Zaytuna College, which plans to be the first accredited Muslim college in the United States, is set to open next fall in Berkeley, California. The college has been hailed as a victory for moderate Islam, a place to promote religious understanding by "blending traditional Islam and American culture and establishing a permanent place for the religion in American society," according to the Chronicle of Higher Education. But Zaytuna College may not be as moderate as it seems--or moderate at all.
The college's founders, Hamza Yusuf Hanson and Zaid Shakir, are similarly lauded as even-keeled Muslims who, according to the Chronicle, "have built a following with their inspirational lectures and willingness to take a critical look at Islam." NPR has promoted Hanson as a moderate Muslim; the New York Times featured both men as "middle ground" Muslims--and Hanson even met with George W. Bush following the attacks of 9/11.
Strange, then, that two days before September 11, 2001, Hanson said that America has "a great tribulation coming to it." Stranger still that Hanson called Judaism a "most racist religion" in 1995. Or that in 2006 Shakir told the New York Times that "Every Muslim who is honest would say, I would like to see America become a Muslim country." Or that Hanson disparagingly called democracy and the Bill of Rights "false gods" in 1996. Given this, to say that Zaytuna College may not be what it seems may be an understatement.
A man who once claimed that he is a citizen of America by birth and not by choice, Hamza Yusuf Hanson (nee Mark Hanson) is an American convert to Islam who, following the attacks of 9/11, softened his incendiary rhetoric. He may have changed his rhetoric, but he hasn't changed his fundamental beliefs. Proof? He has never explicitly denounced Wahhabism or Wahhabi vandalism of religious culture in Saudi Arabia. To many moderate Muslims, if there's one thing moderate Muslims are defined by, it's their willingness to censure Wahhabism as radical and dangerous. Hanson and Shakir didn't respond to numerous requests for an interview.
More proof comes in the form of Hanson's association with the Radical Middle Way, a British government-financed group of so-called moderate Muslims who urge young Muslims to renounce extremism. But even here, some less than savory Muslim characters speckle its list of speakers: Jamal Badawi, Tariq Ramadan, Abdur Rahman Helbawy--and Hanson.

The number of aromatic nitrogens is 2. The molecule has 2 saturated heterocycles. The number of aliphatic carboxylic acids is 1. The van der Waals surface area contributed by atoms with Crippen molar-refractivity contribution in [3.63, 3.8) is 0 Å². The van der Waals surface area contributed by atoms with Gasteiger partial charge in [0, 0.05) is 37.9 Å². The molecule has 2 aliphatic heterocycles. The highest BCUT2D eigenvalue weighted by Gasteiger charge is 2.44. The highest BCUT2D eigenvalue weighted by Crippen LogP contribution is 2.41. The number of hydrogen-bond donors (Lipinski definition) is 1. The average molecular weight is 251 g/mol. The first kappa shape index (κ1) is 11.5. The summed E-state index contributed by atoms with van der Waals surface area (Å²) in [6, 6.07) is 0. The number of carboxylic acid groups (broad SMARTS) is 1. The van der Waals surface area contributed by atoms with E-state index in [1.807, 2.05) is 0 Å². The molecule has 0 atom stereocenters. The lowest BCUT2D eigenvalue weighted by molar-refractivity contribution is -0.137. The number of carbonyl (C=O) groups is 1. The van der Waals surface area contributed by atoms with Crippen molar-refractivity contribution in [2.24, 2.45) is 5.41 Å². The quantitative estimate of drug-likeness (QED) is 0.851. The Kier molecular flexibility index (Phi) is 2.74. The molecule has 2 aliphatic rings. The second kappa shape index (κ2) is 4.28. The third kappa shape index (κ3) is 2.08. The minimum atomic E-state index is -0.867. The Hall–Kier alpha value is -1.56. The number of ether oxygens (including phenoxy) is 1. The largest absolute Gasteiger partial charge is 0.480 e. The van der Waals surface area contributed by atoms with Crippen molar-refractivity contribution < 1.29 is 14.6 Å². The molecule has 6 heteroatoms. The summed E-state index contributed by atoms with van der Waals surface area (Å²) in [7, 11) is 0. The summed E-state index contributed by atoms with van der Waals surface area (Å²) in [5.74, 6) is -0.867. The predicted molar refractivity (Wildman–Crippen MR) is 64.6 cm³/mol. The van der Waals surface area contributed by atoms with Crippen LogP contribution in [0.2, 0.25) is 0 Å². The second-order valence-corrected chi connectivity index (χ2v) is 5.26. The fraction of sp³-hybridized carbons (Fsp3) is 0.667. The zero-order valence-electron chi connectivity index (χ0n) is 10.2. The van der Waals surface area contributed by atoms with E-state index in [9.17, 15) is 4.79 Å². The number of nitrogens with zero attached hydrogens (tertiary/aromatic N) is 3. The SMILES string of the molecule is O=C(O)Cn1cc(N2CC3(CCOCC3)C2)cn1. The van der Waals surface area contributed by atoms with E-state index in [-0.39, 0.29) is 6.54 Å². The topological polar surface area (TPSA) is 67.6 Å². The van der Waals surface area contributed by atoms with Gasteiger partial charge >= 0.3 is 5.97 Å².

Shakir, for his part, has yet to completely temper his views, even after 9/11. As late as October 2007, on the website New Islamic Directions, he argues that then-president Bush's agenda was cut from the same cloth as "the fascist movements of the 20th century," mentioning Hitler specifically. Shakir goes on to write that 9/11 "occurred under dubious circumstances that have yet to be thoroughly investigated"--putting him in the political company with the Van Joneses of the world.
Now consider that these men, who have been called among the most influential Muslim scholars in the West, hope to open an institution meant to educate the growing Muslim population of this country. The school will only have two majors, Islamic Legal & Theological Studies and Arabic. In each class, men and women would typically sit on different sides of the room. And though it will incorporate the other humanities and social sciences in its curriculum, it makes no mention of math or the hard sciences. Mahmoud Ayoub, professor of Islamic Studies and Christian-Muslim relations at the Hartford Seminary and a Muslim critic of Zaytuna College, says that any attempt like Zaytuna College should be "studied very carefully so we do not ruin the future of young people who, out of religious enthusiasm, would study at such a place and probably get worthless degrees."
The question remains: will that extremism be hardened into students at Zaytuna College?
Emily Esfahani Smith, a Collegiate Network fellow, is an editorial assistant at THE WEEKLY STANDARD.